A BAE concept model of an unmanned combat system at the Farnborough Airshow 2012 in southern England July 11, 2012.On that note, BAE is also infamous for, as US District Judge John Bates said, "deception, duplicity and knowing violations of the law, I think it's fair to say, on an enormous scale". In addition to supplying arms and / or funds to questionable governments in Indonesia, Zimbabwe, Israel, and especially the Chilean regime of dictator Augusto Pinochet, BAE has a long-standing and scandal-ridden relationship with Saudi Arabia. Whether via bribery to or economic threats from Saudi Arabia, the government of the UK has been virtually subjugated to the goodwill of the ruling Saudi family, whose Al Qaeda and Taliban ties have been simultaneously established and downplayed in the UK and US. Similarly, members of the UK government (including Prince Andrew and former PM Tony Blair) have classified or discontinued (for reasons of national security and economics) every investigation into whether rampant corruption, fraud, and other criminal behavior occurred between BAE and Saudi Arabia. The best that the US and UK justice system could achieve was a fine, but BAE won the right to strike the word "corruption" from the UK ruling, and to continue to provide the US with major defense contracts.

Perhaps even more troubling, BEA has run a Nixonian / J. Edgar Hooverian campaign of infiltration and dossier-building on potential opponents. When the Coalition Against Arms Trade (CAAT) attempted to persuade the UK justice system to review the dropping of a governmental Saudi Arabian fraud investigation, BAE contacted CAAT and revealed that the company had acquired all of CAAT's confidential paperwork and evidence -- pilfered via clandestine BAE plants within the peace organization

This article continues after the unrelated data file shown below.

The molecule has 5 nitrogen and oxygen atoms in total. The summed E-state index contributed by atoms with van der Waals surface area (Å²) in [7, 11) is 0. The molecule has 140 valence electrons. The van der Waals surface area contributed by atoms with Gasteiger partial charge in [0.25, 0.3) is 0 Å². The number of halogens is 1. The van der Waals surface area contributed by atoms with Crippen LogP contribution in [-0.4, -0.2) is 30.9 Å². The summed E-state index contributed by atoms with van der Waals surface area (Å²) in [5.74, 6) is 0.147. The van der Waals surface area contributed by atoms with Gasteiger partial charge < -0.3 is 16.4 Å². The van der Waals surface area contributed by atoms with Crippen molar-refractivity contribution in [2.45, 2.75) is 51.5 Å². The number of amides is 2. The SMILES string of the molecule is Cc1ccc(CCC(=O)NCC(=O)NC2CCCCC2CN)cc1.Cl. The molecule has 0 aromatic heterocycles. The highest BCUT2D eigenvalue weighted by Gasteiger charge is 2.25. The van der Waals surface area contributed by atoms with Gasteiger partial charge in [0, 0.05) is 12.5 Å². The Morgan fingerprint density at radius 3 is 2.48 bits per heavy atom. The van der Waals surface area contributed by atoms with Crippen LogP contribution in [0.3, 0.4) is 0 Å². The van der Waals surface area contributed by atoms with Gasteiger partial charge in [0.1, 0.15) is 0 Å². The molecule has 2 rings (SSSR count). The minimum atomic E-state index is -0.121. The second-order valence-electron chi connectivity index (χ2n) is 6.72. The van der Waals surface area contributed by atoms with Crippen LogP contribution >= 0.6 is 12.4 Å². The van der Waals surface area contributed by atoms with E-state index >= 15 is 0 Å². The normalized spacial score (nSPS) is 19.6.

How comfortable can anyone feel if this company has developed a precise means of location tracking using any signal? Even if you're a firm patriot who believes that classified secrets and military surveillance are in the nation's best interests, you'll be anxious about the dubious "hack-proof" claims of a corporation with a history of fraud, and fingers in countless enemy pockets. Conversely, if you're any kind of civil libertarian, you'll shudder at the thought of a planet-wide network of precise location tracking in the hands of a regularly callous and clandestine member of the inner circle of the military-industrial complex. 

But does all of the evidence all add up to a giant network of government surveillance? That's an impossible conclusion given the known data -- impossible, but also not improbable. On one hand, the "Beautiful Minds" at BAE encourage the innovative potential of both military and civilian applications (everything from search-and-rescue operations to Google's robot cars). The PR on NAVSOP has proudly trumpeted the navigational interpretation, saying nothing about the location tracking potential (if any). The "hack-proof" element has been prominent, possibly to make readers feel better even if they have vague suspicions.

But between the high-tech surveillance, dirty deals for military defense contracts, offshore front companies with funds going to anonymous Swiss bank accounts, infiltration of peace groups and murky relationships with unsavory foreign governments with terrorist ties, you have the plot of a complex conspiracy thriller -- or an Alex Jones-style paranoid prediction. Lest I sound overly dismissive, neither narrative actually precludes the potential validity of such a theory. If it all turns out to be true, let's hope that there's also a 007 or Jake Ryan (or CAAT) preparing to save the world as we speak.